Session 37, Frozen in Time: The Static Nature of Legal Texts and the Controversy Surrounding Dobbs


Legal texts*, such as the U.S. Constitution, serve as enduring reflections of the original intent of their ratifiers. As long as these texts remain in force—untouched by repeal or rescission—the understanding of their ratifiers continues to define rights and constrain the actions of individuals under the jurisdiction of such texts, even if those ratifiers are long deceased. Put differently, the meaning attributed to legal texts in the past remains fixed, and they cannot take on different meanings in the present. In this sense, legal texts are static or "dead."

Nevertheless, it remains paramount that "[t]he text [regardless of when it is ratified] is the law, and it is the text that must be observed." Consequently, any departure from the established meaning of the words encoded in legal texts lacks democratic warrant. Thus, a clear and unequivocal grant of rights to the public, such as the First Amendment's "right of the people peaceably to assemble," cannot be arbitrarily revoked. However, the inherent challenge arises when the text is not unequivocal, and constitutional questions are left unanswered. In such instances, the central inquiry becomes how a judge can faithfully interpret the text. I align with the idea that, in such cases, the text should be comprehended in light of three supplementary jurisprudential principles: originalism, traditionalism, and restraint. But in nearly all instances, a judge should refrain from resorting to identifying the purpose of the text and its associated consequences to arrive at the appropriate legal answer. In this presentation, we will utilize a recent Supreme Court decision to demonstrate how various jurisprudential tools can be properly employed to interpret the text of the Constitution.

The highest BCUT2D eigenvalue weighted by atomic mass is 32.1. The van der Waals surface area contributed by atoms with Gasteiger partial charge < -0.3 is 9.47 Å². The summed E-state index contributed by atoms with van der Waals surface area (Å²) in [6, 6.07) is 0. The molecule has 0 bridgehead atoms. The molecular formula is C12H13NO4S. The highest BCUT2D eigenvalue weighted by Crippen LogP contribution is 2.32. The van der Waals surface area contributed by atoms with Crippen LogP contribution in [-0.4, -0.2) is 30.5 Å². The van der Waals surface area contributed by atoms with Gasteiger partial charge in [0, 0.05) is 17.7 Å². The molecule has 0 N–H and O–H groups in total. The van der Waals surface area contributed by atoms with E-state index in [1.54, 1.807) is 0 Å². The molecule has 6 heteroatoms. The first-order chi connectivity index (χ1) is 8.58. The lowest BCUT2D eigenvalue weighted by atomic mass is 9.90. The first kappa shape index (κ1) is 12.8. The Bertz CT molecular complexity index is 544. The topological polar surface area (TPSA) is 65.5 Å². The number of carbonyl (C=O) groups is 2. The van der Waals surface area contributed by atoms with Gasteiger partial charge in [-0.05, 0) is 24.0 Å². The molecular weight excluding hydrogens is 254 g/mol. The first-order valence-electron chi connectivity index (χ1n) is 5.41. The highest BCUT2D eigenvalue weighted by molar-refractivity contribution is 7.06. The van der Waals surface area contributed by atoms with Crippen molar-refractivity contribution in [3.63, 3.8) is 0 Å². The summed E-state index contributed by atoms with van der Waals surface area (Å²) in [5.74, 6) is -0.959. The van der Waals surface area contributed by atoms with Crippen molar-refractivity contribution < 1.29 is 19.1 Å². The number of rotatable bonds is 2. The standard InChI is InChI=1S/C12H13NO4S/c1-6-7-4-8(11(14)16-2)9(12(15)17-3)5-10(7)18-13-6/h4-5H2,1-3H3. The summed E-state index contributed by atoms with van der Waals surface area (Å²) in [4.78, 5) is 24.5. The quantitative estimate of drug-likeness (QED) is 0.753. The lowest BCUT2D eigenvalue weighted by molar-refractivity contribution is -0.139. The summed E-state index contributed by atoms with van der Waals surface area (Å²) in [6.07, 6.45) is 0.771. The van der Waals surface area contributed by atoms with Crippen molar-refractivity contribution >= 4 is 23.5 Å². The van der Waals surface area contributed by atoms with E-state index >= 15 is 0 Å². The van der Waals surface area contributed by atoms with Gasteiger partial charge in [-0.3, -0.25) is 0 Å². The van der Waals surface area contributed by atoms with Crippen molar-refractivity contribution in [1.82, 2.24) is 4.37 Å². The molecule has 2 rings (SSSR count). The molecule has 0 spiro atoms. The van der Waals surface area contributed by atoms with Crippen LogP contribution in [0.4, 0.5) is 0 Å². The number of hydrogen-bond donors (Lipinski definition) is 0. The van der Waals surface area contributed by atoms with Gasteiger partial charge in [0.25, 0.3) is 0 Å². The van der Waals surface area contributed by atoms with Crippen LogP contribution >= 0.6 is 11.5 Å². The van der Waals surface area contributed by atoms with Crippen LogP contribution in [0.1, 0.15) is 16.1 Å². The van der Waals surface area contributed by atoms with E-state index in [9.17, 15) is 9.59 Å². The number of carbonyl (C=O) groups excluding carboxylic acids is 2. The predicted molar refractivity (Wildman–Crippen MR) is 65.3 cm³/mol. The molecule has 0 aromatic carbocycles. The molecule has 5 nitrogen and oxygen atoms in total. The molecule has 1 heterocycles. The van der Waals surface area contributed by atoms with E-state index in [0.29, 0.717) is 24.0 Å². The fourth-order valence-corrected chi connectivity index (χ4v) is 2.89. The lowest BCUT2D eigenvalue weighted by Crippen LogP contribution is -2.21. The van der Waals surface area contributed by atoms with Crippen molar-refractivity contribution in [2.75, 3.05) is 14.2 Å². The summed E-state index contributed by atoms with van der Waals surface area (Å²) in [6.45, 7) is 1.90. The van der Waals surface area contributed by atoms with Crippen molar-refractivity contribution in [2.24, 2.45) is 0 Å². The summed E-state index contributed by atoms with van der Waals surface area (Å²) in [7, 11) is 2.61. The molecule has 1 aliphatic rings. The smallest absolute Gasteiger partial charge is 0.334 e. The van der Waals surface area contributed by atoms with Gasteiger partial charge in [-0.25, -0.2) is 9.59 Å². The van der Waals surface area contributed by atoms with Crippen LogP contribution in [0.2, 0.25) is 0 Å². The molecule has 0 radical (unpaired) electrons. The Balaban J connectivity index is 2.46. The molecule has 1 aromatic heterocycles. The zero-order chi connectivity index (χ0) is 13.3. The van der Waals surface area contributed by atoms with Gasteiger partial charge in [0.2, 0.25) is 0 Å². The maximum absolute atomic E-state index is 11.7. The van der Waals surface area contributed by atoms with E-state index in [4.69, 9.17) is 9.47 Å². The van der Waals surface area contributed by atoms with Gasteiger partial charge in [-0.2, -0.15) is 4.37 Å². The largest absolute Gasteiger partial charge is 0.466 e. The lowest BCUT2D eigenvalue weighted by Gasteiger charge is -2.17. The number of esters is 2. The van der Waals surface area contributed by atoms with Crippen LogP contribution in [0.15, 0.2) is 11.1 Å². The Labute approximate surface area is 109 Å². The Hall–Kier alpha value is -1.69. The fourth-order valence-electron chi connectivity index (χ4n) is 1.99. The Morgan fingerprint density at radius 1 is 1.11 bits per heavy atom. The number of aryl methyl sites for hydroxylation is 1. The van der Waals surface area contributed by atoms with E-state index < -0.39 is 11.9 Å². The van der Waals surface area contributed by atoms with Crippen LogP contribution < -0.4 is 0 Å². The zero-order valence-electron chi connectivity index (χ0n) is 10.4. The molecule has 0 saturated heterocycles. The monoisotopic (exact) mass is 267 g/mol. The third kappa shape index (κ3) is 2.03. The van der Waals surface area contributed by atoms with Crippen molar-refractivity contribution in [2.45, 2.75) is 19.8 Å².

In the case of Dobbs v. Jackson Women's Health Organization, the Supreme Court of the United States overturned a 50-year-old precedent, ruling that abortion is not a fundamental right under the federal Constitution. This decision swiftly sparked an unprecedented wave of harsh criticism against the High Court, both domestically and internationally. In the U.S., opponents of Dobbs depict it as "eliminating" a constitutional right, while on the global stage, it is portrayed as stripping away "a fundamental right for all women." Despite being veiled in distinct terminology and perhaps varying theories, the common ground among all opponents appears to be the assertion that abortion constitutes a right, as understood in legal discourse. But does it?

* As used herein and consistently throughout, the term "legal text" refers to the text of the law codified through an objectively democratic process. Consequently, this definition excludes religious texts and laws established in countries where the democratic process is non-existent or significantly undermined (e.g., Iran and North Korea).

Speaker’s Biography: 

Homayoon Rafatijo is an intellectual property litigation attorney affiliated with Spencer Fane LLP. His legal expertise is centered around various facets of intellectual property law, with a particular emphasis on topics such as artificial intelligence inventorship/authorship, the constitutional foundations of intellectual property rights, and estoppel doctrines. Over the years, Homayoon has engaged in fruitful collaborations with distinguished patent scholar Dennis Crouch, resulting in the co-authorship of several noteworthy law review articles. Their recent publication, titled “Resorbing Patent Law’s Kessler Cat into the General Law of Preclusion,” has gained academic recognition and earned them the Shook, Hardy & Bacon LLP Excellence in Research Award. In addition to his focus on intellectual property, Homayoon delves into broader legal subjects, contributing articles on sovereign immunity and the intersection of law and religion. Before entering the legal arena, Homayoon served as a chemistry professor and held the position of president at the Association of Intellectual Property and Entrepreneurship at the University of Missouri-Columbia. In his previous role as a chemist, Homayoon dedicated his research efforts to developing a statistical mechanical theory aimed at understanding the mechanisms of complex chemistry. His work also involved utilizing molecular dynamics simulations to characterize ignition phenomena.